Portrait of Baronne de Rothschild

Portrait of Baronne de Rothschild

Baronne de Rothschild, Rothschild Collection, Paris
Artist Jean-Auguste-Dominique Ingres
Year 1848 (1848)
Type Oil painting
Subject Betty de Rothschild (1805–1886)
Dimensions 141.9 cm × 101 cm (55.9 in × 40 in)

Baronne de Rothschild is a 1848 portrait by the French Neoclassical artist Jean-Auguste-Dominique Ingres. The sitter, Betty de Rothschild (1805–1886) had married banker James Mayer de Rothschild and was one of the wealthiest women in Europe, and one of the foremost Parisian patrons of the arts. Her beauty and elegance were widely known and celebrated, and inspired Heinrich Heine's poem The Angel. For her portrait, which is painted in oil on canvas, Ingres sought to infuse symbols of her material wealth with the dignity, grace and beauty of Renaissance art, especially that of Raphael, while at the same time adhering to the command of line as practiced by Jan van Eyck. It is this combination which, according to art historians, places Ingres so far apart from his early modernist contemporaries.

Betty de Rothschild's portrait is regarded as one of Ingres' most accomplished works, and has been described as "perhaps the most sumptuous yet approachable image of mid-nineteenth-century opulence."[1]


She first asked Ingres to paint her in 1841 when he was much sought after as a reluctant portraitist. His ambition lay in history painting which he believed was a higher form of art, while his living lay in commissions for the nobility. At this point he was financially comfortable and refused. After meeting her at a ball and finding her highly charming, he agreed to the commission. In a letter of 26 June 1842 to his friend Jean-Pierre-François Gilibert, Ingres wrote: "Tuesday, I have a definite sitting with Mme. de Rothschild, which came at the price of a dozen puerile and sincere letters. Long live portraits! may God damn them…!"[2] The painting was not completed for another six years: there were false starts, and progress was interrupted while he took time to work on other portraits – including his portrait of the late Ferdinand Philippe Henri the Duc d'Orlean who was killed in a carriage accident in 1842.[3] Although Ingres had nearly finished Mme de Rothschild's head by February 1843, in June 1844 he made a new start.[4] As the first version of the portrait is not known to survive, it is probable that Ingres scraped it down and painted the new version on top of it.[2] In June 1847 he wrote: "I have barely finished Mme. de Rothschild, begun again better, and the portrait of Mme Moitessier."[2] The painting was completed in 1848.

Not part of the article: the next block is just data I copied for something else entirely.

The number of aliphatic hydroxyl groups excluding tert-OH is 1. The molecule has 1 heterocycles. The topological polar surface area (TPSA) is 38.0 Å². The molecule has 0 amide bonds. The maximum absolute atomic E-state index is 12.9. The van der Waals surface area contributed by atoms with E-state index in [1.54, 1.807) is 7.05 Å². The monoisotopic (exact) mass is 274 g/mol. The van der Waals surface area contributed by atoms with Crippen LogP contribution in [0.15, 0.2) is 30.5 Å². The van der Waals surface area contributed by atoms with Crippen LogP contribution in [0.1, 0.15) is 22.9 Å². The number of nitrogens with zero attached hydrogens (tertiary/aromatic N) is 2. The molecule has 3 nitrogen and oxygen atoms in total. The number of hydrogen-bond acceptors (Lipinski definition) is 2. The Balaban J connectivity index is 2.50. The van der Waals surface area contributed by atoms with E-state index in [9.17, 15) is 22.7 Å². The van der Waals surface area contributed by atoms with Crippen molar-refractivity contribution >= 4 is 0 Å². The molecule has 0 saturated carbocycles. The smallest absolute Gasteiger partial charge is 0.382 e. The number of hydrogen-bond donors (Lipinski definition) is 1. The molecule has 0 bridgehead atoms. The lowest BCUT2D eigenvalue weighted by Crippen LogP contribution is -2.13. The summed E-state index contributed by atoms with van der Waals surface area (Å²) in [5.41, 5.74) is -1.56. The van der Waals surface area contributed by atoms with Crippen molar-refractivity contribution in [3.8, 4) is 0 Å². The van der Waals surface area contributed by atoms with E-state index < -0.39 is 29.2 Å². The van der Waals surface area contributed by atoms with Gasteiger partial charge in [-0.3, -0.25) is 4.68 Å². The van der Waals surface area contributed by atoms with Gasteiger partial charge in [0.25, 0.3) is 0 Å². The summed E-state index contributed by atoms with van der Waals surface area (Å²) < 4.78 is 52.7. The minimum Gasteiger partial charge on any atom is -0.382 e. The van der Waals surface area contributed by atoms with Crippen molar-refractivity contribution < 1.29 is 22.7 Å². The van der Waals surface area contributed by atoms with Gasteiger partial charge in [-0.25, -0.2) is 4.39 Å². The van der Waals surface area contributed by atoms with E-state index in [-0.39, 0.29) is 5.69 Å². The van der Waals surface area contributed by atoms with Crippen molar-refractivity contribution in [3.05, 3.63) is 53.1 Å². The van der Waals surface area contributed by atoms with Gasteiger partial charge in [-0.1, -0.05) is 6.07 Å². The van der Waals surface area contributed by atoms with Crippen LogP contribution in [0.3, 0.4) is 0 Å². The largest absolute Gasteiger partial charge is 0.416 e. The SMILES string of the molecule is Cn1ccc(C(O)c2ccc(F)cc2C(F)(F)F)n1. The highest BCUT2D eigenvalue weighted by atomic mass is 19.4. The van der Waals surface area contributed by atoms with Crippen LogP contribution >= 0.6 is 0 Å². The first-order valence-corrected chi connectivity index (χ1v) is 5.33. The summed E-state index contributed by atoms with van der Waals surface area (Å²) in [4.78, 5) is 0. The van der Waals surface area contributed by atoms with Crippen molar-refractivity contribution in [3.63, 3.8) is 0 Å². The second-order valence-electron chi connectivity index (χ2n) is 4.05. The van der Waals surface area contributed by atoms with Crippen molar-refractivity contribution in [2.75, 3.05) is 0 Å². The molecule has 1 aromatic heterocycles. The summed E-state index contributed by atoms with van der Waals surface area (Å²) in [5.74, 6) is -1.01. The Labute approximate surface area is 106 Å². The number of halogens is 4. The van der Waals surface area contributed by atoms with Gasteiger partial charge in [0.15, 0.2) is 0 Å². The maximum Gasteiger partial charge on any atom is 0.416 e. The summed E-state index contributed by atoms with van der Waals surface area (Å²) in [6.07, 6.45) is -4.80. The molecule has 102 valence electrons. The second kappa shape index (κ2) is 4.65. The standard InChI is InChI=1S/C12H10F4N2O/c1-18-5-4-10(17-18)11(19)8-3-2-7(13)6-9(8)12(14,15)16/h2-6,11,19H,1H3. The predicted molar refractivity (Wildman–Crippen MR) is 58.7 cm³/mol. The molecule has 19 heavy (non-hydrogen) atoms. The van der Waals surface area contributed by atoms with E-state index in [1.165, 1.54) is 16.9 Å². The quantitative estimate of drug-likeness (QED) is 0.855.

Louise de Broglie, Countess d'Haussonville, 1845. Among the similarities to the Rothschild portrait are her oval face, tightly parted hair, the position of her hands and fingers, and the coquettish expression. Note the anatomical absurdity in the proportion and curvature of d'Haussonville's arms and fingers.